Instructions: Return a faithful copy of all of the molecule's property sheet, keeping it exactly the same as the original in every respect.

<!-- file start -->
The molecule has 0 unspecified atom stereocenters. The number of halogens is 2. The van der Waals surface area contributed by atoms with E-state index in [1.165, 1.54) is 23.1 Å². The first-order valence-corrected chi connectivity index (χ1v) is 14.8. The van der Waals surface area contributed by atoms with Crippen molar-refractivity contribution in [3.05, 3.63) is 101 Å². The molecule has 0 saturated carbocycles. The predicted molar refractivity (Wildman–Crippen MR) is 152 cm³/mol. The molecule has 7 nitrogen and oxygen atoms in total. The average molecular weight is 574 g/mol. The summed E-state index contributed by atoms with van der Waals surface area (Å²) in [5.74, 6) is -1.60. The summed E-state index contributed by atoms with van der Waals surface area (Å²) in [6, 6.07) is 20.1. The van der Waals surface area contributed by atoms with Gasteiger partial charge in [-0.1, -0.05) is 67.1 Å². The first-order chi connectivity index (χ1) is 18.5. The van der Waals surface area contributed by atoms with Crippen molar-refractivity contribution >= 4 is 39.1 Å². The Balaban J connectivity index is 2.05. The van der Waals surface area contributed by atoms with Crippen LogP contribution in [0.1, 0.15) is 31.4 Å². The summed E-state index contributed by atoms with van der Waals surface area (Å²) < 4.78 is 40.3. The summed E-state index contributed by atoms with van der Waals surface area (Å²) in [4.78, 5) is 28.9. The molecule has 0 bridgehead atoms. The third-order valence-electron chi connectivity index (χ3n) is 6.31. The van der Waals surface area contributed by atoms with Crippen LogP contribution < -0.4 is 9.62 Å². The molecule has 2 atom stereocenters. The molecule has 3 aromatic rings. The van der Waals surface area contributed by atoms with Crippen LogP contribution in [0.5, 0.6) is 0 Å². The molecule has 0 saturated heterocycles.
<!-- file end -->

The molecule has 0 unspecified atom stereocenters. The number of halogens is 2. The van der Waals surface area contributed by atoms with E-state index in [1.165, 1.54) is 23.1 Å². The first-order valence-corrected chi connectivity index (χ1v) is 14.8. The van der Waals surface area contributed by atoms with Crippen molar-refractivity contribution in [3.05, 3.63) is 101 Å². The molecule has 0 saturated carbocycles. The predicted molar refractivity (Wildman–Crippen MR) is 152 cm³/mol. The molecule has 7 nitrogen and oxygen atoms in total. The average molecular weight is 574 g/mol. The summed E-state index contributed by atoms with van der Waals surface area (Å²) in [5.74, 6) is -1.60. The summed E-state index contributed by atoms with van der Waals surface area (Å²) in [6, 6.07) is 20.1. The van der Waals surface area contributed by atoms with Gasteiger partial charge in [-0.1, -0.05) is 67.1 Å². The first-order chi connectivity index (χ1) is 18.5. The van der Waals surface area contributed by atoms with Crippen molar-refractivity contribution >= 4 is 39.1 Å². The Balaban J connectivity index is 2.05. The van der Waals surface area contributed by atoms with Crippen LogP contribution in [0.1, 0.15) is 31.4 Å². The summed E-state index contributed by atoms with van der Waals surface area (Å²) < 4.78 is 40.3. The summed E-state index contributed by atoms with van der Waals surface area (Å²) in [4.78, 5) is 28.9. The molecule has 0 bridgehead atoms. The third-order valence-electron chi connectivity index (χ3n) is 6.31. The van der Waals surface area contributed by atoms with Crippen LogP contribution < -0.4 is 9.62 Å². The molecule has 2 atom stereocenters. The molecule has 3 aromatic rings. The van der Waals surface area contributed by atoms with Crippen LogP contribution in [0.5, 0.6) is 0 Å². The molecule has 0 saturated heterocycles.